Election 2010: Dust settles, negotiations continue

The battle for Downing Street: negotiations continue
The battle for Downing Street: negotiations continue

By Ian Dunt

Nick Clegg and David Cameron have met to try to trash out the terms of a Lib Dem-Conservative coalition.

The two men met fro around 70 minutes in Admiralty House in Westminster. Both parties described the meeting as "constructive and amicable".

In an email to supporters, Mr Cameron said: "Inevitably, these negotiations will involve compromise. But that's what working together in the national interest means.


"I hope we can sort things out as quickly as possible, for the good of the country. But we won't rush into any agreement.

The Liberal Democrats and Conservatives will continue talks at the Cabinet Office tomorrow after Mr Clegg took Mr Cameron's offer of coalition government to his own party.

Mr Clegg met his front bench team to discuss the Tory offer this morning. At midday a long meeting began with the parliament party - the Lib Dems' new and old MPs.

David Laws, a member of the frontbench team, said the party had backed Mr Clegg's strategy.

"We will continue to put the national interest first and play a constructive role in providing the stable and good government people deserve," he said.

"We have heard what the Labour party and Gordon Brown are saying but in line with the position Nick Clegg outlined yesterday we are continuing discussions with the Conservative Party as the party with the most seats and votes..

"We want to complete this process as soon as possible but people will recognise that it is also important to get these decisions right in the long term national interest."

The pressure is on the parties, not for constitutional reasons but because of continued worries over jitters in the markets.

With the Greek crisis increasingly spreading to Portugal and Spain, the markets are showing signs of returning to panicky behaviour, putting the pressure on political negotiators to secure a deal quickly in a bid to calm nerves.

Comment: Clegg will be the Atlee of the Lib Dems

Speaking just before a meeting with his frontbench team this morning, Mr Clegg said: "Clearly the result of the election means politicians have the duty to speak to each other.

"I'm very keen to enter into any discussion with other parties as we're doing in a constructive spirit as we're doing in the next few days."

Rumours that Labour MPs with links to the Liberals, including former members of the SDP, are courting their potential progressive allies are not being officially sanctioned - but politics.co.uk understands they are taking place.

"I'm sure people who are friends in different parties speak to each other," a Labour party spokesman said.

Comment: Cameron might never get into No 10

The BBC reported that an angry exchange had taken place yesterday between Mr Clegg and Gordon Brown, in which the Lib Dem leader suggested the prime minister should step down. At that point, according to one Lib Dem source, Mr Brown shouted at Mr Clegg in a "lengthy diatribe". Labour and Lib Dem sources later denied this, saying the conversation was constructive.

The three party leaders put the ongoing talks to one side today when they met at the VE day celebrations.

Comment: Where did the Tories go wrong?

Meetings last night saw the Lib Dems and Tories suggest to reporters that things were progressing "properly".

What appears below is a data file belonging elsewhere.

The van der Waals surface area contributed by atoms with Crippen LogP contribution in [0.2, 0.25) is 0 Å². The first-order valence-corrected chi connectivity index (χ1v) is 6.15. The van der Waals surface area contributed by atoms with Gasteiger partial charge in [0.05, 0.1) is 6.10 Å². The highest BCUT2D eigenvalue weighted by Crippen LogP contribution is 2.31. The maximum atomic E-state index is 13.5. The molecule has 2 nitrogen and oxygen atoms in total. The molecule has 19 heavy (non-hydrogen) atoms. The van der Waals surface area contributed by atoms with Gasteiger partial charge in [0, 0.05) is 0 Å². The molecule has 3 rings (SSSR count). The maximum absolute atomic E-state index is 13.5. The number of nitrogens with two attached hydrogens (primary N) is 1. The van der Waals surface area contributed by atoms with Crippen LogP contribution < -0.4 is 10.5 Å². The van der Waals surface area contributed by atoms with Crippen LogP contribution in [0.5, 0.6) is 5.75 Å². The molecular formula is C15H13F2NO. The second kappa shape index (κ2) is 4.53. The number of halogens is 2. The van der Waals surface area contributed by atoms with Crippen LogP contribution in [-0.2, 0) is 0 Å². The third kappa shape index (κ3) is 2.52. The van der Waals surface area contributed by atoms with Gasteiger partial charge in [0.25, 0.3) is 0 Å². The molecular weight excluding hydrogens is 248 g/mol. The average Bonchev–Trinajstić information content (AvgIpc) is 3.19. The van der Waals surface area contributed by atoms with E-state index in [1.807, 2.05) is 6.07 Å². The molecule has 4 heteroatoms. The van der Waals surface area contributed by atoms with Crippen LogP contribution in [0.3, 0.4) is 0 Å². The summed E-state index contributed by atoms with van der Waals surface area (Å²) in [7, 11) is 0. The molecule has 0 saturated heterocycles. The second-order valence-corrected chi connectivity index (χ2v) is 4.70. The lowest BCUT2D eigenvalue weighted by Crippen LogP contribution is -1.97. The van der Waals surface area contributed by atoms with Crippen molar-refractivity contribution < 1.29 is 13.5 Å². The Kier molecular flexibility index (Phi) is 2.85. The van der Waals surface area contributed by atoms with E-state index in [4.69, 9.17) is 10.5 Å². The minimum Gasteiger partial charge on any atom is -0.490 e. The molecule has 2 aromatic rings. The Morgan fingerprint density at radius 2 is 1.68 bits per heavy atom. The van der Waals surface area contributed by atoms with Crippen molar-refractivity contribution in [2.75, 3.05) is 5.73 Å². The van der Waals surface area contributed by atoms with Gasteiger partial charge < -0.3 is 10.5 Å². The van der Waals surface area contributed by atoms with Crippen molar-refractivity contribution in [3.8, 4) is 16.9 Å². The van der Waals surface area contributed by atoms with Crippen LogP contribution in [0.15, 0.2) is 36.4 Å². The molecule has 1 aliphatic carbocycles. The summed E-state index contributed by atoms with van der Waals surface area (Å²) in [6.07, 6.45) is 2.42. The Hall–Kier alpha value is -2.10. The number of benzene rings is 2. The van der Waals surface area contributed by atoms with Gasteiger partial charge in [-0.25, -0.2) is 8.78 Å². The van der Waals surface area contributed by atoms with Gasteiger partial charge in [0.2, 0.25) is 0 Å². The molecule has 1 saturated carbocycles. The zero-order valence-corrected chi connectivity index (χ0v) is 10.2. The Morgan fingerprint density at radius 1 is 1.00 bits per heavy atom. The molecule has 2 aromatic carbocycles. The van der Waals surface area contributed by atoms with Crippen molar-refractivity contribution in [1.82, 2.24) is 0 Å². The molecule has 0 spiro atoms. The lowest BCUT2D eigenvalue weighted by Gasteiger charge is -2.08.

Leaving the meeting late last night, shadow foreign secretary William Hague said: "We've had an initial meeting. That's all there is to say at the moment."

Lib Dem energy spokesman Simon Hughes said: "Things are going properly. Things are going carefully. I am not going to speculate. You'll just have to wait."

Sketch: Clegg's craven courtiers

The meeting followed an open statement from Lib Dem leader Clegg yesterday in which he reiterated his opinion, expressed on several occasions during the election campaign, that the party with the most seats and votes in a hung parliament had the right to be first to try to form a collation with the Lib Dems.

David Cameron reciprocated with a "big, open and comprehensive offer" to Mr Clegg, although the Tory leader's red lines were many; including defence, immigration, Europe and the deficit. Mr Cameron also offered only an all-party inquiry into electoral reform - one of the Lib Dems' red lines - but not a referendum.

Mr Clegg is severely restricted on how he can negotiate due to the Lib Dems' 'triple-lock' system, which limits the leader's room for manoeuvre by checks from MPs, the executive and party members.

Analysis: How secure is each party leader?

Hung parliament: What happens now?

On the Conservative side, Mr Hague forms the heart of the Tory team, surrounded by shadow chancellor George Osborne, Oliver Letwin and Mr Cameron's chief of staff Ed Lewellyn.

The Lib Dem negotiation team consists home affairs spokesman Chris Huhne, Andrew Stunnel, David Laws and Mr Clegg's chief of staff, Danny Alexander.

The Conservatives will hold a meeting of the parliamentary party on Monday evening.

Meanwhile, the Scottish National party (SNP) and Plaid Cymru made the opening moves in a bid to create a 'progressive coalition' today.

Both parties appointed teams to discuss the mechanics of any future discussions with their dedicated UK liaison officials in London.

With major benefits to be gained for both parties from any move towards PR, Labour may be interested in securing an informal agreement with the nationalists so they could instantly make up the numbers necessary for a majority should Mr Clegg decide to reject the Conservatives.

Comments

Politics @ Lunch

Friday lunchtime. Your Inbox. It's a date.